Gandhi

Factual error: Jan Christiaan Smuts is referred to as the Prime Minister of the Union of South Africa in this film when Gandhi is there. Smuts didn't gain the office until 1919, after the death of Prime Minister Louis Botha. Gandhi left South Africa in 1914 and never returned.

5

Factual error: During the scenes of the Calcutta riots and various other places, we see various cars from the 50's when the events in question took place in the 40's. Most notably several Morris cars which hadn't been built yet.

David Mercier
2

Factual error: When Gandhi and Charlie Andrews are accosted in the street by a group of thugs, and the two of them are eventually allowed to pass, there is a major factual error. Gandhi was in fact kicked off the pavement in front of what was once President Paul Kruger's house in Church Street, Pretoria. The house (now a museum) is not in the centre of town but is on the corner of Potgieter and Church Streets, some way from the exact CBD. Richard Attenborough shows us that the place where this happened is in what is supposedly Pretoria's town centre. I know this because I live in Pretoria.

Factual error: When the flag raising ceremony is shown after the creation of Pakistan in 1947, the Pakistani national anthem is played, which was only composed in 1949.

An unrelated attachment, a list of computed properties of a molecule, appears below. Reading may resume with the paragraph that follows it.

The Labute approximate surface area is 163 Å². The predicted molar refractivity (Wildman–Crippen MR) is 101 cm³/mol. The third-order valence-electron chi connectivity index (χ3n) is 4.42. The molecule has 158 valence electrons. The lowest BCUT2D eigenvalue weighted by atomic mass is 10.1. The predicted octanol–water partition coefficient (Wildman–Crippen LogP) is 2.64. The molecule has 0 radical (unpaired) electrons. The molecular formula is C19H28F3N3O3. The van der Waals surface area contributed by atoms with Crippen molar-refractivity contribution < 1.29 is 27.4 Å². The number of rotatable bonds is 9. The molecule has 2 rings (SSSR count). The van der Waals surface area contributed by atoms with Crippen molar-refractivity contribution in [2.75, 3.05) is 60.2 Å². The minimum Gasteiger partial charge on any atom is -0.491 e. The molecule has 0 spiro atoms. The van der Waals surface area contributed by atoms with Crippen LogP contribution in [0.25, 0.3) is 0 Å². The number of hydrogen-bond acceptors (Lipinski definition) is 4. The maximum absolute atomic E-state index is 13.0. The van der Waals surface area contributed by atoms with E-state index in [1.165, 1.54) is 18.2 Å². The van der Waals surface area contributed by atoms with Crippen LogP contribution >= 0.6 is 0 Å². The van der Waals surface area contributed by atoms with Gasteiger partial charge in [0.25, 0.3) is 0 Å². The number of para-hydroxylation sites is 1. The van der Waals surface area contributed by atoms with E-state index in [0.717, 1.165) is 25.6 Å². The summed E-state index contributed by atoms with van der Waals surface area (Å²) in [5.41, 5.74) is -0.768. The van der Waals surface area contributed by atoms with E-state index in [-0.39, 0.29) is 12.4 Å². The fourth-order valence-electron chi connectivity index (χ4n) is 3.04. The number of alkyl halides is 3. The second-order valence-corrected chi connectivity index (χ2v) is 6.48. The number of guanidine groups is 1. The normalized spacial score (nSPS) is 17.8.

Factual error: During the scenes of the Calcutta riots and various other places, we see various cars from the 50's when the events in question took place in the 40's. Most notably several Morris cars which hadn't been built yet.

David Mercier
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Gandhi: An eye for an eye only ends up making the whole world blind.

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Trivia: Ben Kingsley was offered the title role only after Alec Guinness and Anthony Hopkins turned it down.

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Question: What reason did the British general give for having opened fire on the unarmed crowd?

Answer: Brigadier-General Reginald Dyer has said his intent "was not to disperse the meeting but to punish the Indians for disobedience." Earlier that day, Dyer has banned all meetings to avoid any insurrection, but many still gathered to celebrate and protest. Dyer saw it as defiance of his order and thought it could be another mob insurgent he had seen earlier. Some reports also state while the crowd was "unarmed", that only referred to being unarmed with firearms and many in the crowd did have other types of weapons. It also seems at the time it was standard practice for the British Army to use necessary lethal force for civilian crowd control, although many saw Dyer's action to be in excess.

Bishop73
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